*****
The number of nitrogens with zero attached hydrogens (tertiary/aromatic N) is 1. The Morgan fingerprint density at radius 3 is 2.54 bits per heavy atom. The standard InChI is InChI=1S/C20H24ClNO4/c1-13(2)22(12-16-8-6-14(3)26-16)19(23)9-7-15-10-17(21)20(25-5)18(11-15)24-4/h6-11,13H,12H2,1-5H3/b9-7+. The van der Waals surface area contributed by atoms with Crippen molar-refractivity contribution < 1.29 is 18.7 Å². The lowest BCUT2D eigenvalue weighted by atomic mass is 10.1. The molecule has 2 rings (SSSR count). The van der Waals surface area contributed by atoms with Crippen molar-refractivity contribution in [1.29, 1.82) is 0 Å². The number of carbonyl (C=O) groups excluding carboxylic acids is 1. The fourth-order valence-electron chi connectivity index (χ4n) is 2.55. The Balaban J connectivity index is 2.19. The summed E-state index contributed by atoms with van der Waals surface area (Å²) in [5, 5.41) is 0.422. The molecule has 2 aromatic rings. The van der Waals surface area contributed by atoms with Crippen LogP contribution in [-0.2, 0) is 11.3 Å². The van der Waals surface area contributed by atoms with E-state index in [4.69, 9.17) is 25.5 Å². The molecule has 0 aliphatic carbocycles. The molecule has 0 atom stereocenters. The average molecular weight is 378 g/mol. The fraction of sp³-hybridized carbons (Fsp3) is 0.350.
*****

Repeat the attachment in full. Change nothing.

The number of nitrogens with zero attached hydrogens (tertiary/aromatic N) is 1. The Morgan fingerprint density at radius 3 is 2.54 bits per heavy atom. The standard InChI is InChI=1S/C20H24ClNO4/c1-13(2)22(12-16-8-6-14(3)26-16)19(23)9-7-15-10-17(21)20(25-5)18(11-15)24-4/h6-11,13H,12H2,1-5H3/b9-7+. The van der Waals surface area contributed by atoms with Crippen molar-refractivity contribution < 1.29 is 18.7 Å². The lowest BCUT2D eigenvalue weighted by atomic mass is 10.1. The molecule has 2 rings (SSSR count). The van der Waals surface area contributed by atoms with Crippen molar-refractivity contribution in [1.29, 1.82) is 0 Å². The number of carbonyl (C=O) groups excluding carboxylic acids is 1. The fourth-order valence-electron chi connectivity index (χ4n) is 2.55. The Balaban J connectivity index is 2.19. The summed E-state index contributed by atoms with van der Waals surface area (Å²) in [5, 5.41) is 0.422. The molecule has 2 aromatic rings. The van der Waals surface area contributed by atoms with Crippen LogP contribution in [-0.2, 0) is 11.3 Å². The van der Waals surface area contributed by atoms with E-state index in [4.69, 9.17) is 25.5 Å². The molecule has 0 aliphatic carbocycles. The molecule has 0 atom stereocenters. The average molecular weight is 378 g/mol. The fraction of sp³-hybridized carbons (Fsp3) is 0.350.